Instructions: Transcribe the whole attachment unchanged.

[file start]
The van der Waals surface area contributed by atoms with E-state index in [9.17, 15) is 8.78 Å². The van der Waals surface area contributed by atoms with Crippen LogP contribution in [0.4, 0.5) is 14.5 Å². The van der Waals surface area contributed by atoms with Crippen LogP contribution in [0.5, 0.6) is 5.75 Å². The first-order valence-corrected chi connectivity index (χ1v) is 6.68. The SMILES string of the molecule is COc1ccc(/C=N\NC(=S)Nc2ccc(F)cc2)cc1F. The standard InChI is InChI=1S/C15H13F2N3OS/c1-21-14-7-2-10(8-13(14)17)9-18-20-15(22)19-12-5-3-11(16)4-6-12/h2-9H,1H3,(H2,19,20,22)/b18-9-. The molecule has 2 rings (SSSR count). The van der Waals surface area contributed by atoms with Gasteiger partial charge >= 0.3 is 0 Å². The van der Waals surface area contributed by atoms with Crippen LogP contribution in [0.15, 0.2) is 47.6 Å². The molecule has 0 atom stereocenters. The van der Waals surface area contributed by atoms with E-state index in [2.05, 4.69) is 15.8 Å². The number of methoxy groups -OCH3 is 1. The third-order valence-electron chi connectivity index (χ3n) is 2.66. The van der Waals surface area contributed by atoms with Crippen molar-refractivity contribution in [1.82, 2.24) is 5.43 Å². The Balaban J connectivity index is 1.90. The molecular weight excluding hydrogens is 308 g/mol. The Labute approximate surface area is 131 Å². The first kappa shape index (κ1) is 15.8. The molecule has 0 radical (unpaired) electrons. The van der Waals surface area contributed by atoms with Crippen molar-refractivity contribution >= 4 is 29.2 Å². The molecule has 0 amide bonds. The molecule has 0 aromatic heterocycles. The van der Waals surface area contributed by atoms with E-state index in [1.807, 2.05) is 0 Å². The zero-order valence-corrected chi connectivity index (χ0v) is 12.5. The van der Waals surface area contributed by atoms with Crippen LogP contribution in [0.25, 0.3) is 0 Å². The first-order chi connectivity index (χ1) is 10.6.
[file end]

The van der Waals surface area contributed by atoms with E-state index in [9.17, 15) is 8.78 Å². The van der Waals surface area contributed by atoms with Crippen LogP contribution in [0.4, 0.5) is 14.5 Å². The van der Waals surface area contributed by atoms with Crippen LogP contribution in [0.5, 0.6) is 5.75 Å². The first-order valence-corrected chi connectivity index (χ1v) is 6.68. The SMILES string of the molecule is COc1ccc(/C=N\NC(=S)Nc2ccc(F)cc2)cc1F. The standard InChI is InChI=1S/C15H13F2N3OS/c1-21-14-7-2-10(8-13(14)17)9-18-20-15(22)19-12-5-3-11(16)4-6-12/h2-9H,1H3,(H2,19,20,22)/b18-9-. The molecule has 2 rings (SSSR count). The van der Waals surface area contributed by atoms with Gasteiger partial charge >= 0.3 is 0 Å². The van der Waals surface area contributed by atoms with Crippen LogP contribution in [0.15, 0.2) is 47.6 Å². The molecule has 0 atom stereocenters. The van der Waals surface area contributed by atoms with E-state index in [2.05, 4.69) is 15.8 Å². The number of methoxy groups -OCH3 is 1. The third-order valence-electron chi connectivity index (χ3n) is 2.66. The van der Waals surface area contributed by atoms with Crippen molar-refractivity contribution in [1.82, 2.24) is 5.43 Å². The Balaban J connectivity index is 1.90. The molecular weight excluding hydrogens is 308 g/mol. The Labute approximate surface area is 131 Å². The first kappa shape index (κ1) is 15.8. The molecule has 0 radical (unpaired) electrons. The van der Waals surface area contributed by atoms with Crippen molar-refractivity contribution >= 4 is 29.2 Å². The molecule has 0 amide bonds. The molecule has 0 aromatic heterocycles. The van der Waals surface area contributed by atoms with E-state index in [1.807, 2.05) is 0 Å². The zero-order valence-corrected chi connectivity index (χ0v) is 12.5. The van der Waals surface area contributed by atoms with Crippen LogP contribution in [0.25, 0.3) is 0 Å². The first-order chi connectivity index (χ1) is 10.6.